Loan repayments made five days late now lead to bad credit listing

CONSUMERS who make loan payments only five days late will now have the late payment listed on their credit files.

Legal Aid Queensland senior consumer protection lawyer Loretta Kreet said new credit reporting laws could result in consumers struggling to get personal or housing loans for up to two years after the late payment was made.

“The new laws help lenders to easily assess whether a borrower can pay the loan, and no longer rely on a customer verbally verifying how many credit cards and personal loans they already have,” Ms Kreet said.


“However, the new laws report on a borrower’s payment history for the last two years, which means people may have difficulty getting a loan long after a fairly minor infringement has occurred.”

From March 12, the new laws mean credit reporting agencies will have access to more comprehensive information on people such as:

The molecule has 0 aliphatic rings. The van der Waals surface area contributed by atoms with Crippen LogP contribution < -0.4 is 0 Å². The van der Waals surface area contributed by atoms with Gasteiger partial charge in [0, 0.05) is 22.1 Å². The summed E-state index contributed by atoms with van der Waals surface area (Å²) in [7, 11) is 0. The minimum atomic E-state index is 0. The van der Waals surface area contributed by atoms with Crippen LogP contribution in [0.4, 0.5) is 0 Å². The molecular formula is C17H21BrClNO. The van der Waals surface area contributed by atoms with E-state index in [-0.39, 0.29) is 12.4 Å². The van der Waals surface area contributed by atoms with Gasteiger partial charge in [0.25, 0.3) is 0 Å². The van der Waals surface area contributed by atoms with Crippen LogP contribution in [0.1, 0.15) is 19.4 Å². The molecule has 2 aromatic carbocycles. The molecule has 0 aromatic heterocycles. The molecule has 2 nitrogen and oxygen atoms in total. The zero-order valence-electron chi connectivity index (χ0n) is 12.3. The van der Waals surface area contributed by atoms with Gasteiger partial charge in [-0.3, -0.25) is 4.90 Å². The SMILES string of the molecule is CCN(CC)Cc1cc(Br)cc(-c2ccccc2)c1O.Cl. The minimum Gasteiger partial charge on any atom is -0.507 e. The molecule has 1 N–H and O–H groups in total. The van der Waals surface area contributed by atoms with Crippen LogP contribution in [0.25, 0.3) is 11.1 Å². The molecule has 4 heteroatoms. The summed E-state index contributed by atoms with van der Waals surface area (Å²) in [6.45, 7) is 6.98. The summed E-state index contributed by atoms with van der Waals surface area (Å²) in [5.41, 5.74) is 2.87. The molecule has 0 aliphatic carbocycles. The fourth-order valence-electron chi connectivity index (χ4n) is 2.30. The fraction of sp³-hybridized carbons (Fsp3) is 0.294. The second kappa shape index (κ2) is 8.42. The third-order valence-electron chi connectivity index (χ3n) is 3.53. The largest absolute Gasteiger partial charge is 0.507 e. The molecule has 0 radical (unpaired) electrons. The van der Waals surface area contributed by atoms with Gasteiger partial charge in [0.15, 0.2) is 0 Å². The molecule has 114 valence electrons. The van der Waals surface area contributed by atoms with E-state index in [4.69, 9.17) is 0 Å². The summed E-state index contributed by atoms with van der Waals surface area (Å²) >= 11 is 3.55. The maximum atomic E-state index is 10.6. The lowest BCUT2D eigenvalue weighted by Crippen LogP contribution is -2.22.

• The type and amount of credit they have sought in applications;
  • Credit limits and dates their accounts have opened and closed;
  • Two years worth of payment history showing missed or late payments; or
  • If any serious credit infrigement has been committed.

“People also need to be aware of credit repair companies fooling people into believing all negative listings on credit reports can be erased,” Mr Kreet said.

“Some credit repair companies are charging up to $1000 to remove each negative credit history listing, but the only way a listing can be removed is if it is incorrect and shouldn’t be there in the first place.

“If a consumer thinks a listing on their credit file is incorrect, they should get legal advice.”